P575 AZA-related toxicity isn't aggravated by concomitant drugs in IBD patients

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Abstract

Background: Thiopurine-methyltransferase (TPMT) polymorphisms have been investigated for decades, notably after the toxicity of azathioprine (AZA), a commonly used drug in the treatment of inflammatory bowel diseases (IBD), was recognized. Other genes have also been accused of AZA-related side effects, as well as concomitant therapy. The aim of our study was to investigate a relationship between the most common TPMT polymorphisms, AZA side-effects and concomitant therapy that is regularly applied in IBD, in a cohort of Croatian IBD patients.

Methods: The most prevalent TPMT-gene polymorphisms (TPMT*2, *3A, *3C) were investigated using validated Real-time PCR method, TaqMan® Drug Metabolism Genotyping Assays. The use of azathioprine, its side effect and the use of concomitant therapy (aminosalicylates, corticosteroids and anti-TNF) were assessed retrospectively, using patients' medical records. The statistical package “R” was used for the analysis. A statistical significance was set at p<0.5.

Results: 451 IBD patients were included in the study (48.7% female pts, 51.2% male pts; 66.51% MC pts, 33.48% UC pts). None of the patients was homozygous for any of the investigated TMPT polymorphism. 95.3% of patients had a wild-type gene, 0.4%, 3.3% and 0.9% of patients were heterozygous for TPMT*2, TPMT*3A and TPMT *3C, respectively. 58.3% patients received azathioprine therapy. 61.1%, 28.6% and 2.2% patients concomitantly received aminosalicylates, corticosteroids and anti-TNF therapy, respectively. 14.2% patients developed side-effects (13.68% myelotoxicity 7.6% hepatotoxicity and 8.3% pancreatic toxicity). In a regression model, with AZA-related side-effects as outcome variable and TPMT genotype, diagnosis, gender, concomitant aminosalicylates, corticosteroids and anti-TNF therapy as predictive variables, only TPMT genotype was statistically significantly related to AZA side-effects (p=0.0372). Out of three investigated polymorphisms, in the post-hoc analysis only TPMT*3A appeared statistically significantly related to AZA side-effects (p=0.0036).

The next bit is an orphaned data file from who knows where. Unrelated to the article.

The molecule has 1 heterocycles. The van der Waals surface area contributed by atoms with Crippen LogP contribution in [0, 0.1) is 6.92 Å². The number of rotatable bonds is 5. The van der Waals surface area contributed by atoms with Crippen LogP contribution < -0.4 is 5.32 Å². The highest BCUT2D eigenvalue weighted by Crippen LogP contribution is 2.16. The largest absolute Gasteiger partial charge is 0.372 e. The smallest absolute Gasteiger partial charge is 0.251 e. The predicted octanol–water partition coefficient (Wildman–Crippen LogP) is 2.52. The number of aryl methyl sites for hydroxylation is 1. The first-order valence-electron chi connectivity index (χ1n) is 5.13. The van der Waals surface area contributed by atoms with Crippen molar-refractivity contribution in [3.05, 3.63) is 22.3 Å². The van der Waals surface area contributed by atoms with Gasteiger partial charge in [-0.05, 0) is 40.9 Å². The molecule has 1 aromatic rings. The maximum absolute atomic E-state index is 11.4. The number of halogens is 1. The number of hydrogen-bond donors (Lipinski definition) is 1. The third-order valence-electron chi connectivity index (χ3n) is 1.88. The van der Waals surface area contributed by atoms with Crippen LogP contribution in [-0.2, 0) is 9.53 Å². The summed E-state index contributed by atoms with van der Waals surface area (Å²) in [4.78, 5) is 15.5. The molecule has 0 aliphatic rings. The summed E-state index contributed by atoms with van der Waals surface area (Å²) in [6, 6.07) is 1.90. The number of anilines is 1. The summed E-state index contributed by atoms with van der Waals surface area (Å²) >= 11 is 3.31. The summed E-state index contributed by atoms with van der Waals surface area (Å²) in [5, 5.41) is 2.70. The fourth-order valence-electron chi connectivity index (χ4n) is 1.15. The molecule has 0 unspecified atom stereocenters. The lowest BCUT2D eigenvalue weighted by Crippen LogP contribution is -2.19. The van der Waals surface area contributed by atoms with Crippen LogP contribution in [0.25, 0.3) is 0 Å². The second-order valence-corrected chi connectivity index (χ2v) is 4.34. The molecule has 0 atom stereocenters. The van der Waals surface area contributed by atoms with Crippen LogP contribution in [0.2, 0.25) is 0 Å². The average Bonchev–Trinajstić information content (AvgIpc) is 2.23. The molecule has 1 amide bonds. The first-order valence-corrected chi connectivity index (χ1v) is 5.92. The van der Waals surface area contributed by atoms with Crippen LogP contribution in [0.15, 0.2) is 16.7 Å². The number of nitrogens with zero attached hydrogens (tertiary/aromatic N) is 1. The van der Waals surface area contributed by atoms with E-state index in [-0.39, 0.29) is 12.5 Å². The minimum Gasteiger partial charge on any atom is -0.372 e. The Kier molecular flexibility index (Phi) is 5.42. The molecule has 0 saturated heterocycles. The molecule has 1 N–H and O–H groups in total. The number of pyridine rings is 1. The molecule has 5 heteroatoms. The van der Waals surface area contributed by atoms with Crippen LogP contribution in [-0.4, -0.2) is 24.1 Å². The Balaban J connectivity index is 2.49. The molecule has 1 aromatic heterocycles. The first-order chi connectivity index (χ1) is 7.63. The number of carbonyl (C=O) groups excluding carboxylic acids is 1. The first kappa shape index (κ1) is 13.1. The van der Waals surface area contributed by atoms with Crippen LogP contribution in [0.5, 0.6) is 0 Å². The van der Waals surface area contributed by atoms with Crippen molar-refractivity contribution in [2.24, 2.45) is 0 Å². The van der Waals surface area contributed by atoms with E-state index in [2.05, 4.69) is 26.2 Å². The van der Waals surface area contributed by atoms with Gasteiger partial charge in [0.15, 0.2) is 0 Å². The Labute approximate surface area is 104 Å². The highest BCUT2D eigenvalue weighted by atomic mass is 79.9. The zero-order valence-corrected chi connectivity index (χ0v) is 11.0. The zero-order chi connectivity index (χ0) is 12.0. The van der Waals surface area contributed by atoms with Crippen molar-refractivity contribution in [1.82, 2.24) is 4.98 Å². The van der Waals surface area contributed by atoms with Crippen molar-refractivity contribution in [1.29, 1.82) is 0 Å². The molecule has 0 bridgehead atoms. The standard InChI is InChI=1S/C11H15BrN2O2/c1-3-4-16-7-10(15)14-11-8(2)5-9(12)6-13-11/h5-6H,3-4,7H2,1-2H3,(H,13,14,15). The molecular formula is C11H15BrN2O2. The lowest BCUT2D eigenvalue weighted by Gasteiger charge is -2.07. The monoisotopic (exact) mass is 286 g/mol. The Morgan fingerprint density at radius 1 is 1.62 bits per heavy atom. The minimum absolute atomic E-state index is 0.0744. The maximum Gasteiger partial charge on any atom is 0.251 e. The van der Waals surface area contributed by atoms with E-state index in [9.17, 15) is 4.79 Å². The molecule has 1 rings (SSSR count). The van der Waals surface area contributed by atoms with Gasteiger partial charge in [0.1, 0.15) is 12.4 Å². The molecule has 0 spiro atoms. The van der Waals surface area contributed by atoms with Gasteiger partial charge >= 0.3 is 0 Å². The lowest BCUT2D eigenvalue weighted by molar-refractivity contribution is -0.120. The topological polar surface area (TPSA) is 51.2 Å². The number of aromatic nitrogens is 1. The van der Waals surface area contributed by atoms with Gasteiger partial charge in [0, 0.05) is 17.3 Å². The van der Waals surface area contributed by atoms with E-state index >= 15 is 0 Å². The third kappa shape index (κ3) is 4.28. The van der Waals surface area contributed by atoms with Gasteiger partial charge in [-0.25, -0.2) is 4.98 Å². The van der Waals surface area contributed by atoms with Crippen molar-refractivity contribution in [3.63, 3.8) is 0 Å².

Conclusions: AZA-related toxicity is related to polymorphic versions of TPMT gene in a Croatian IBD cohort; statistically significantly to TPMT*3A allelic variant. We found no influence of concomitant therapy – either aminosalicylate, corticosteroid or anti-TNF - on AZA-related toxicity.

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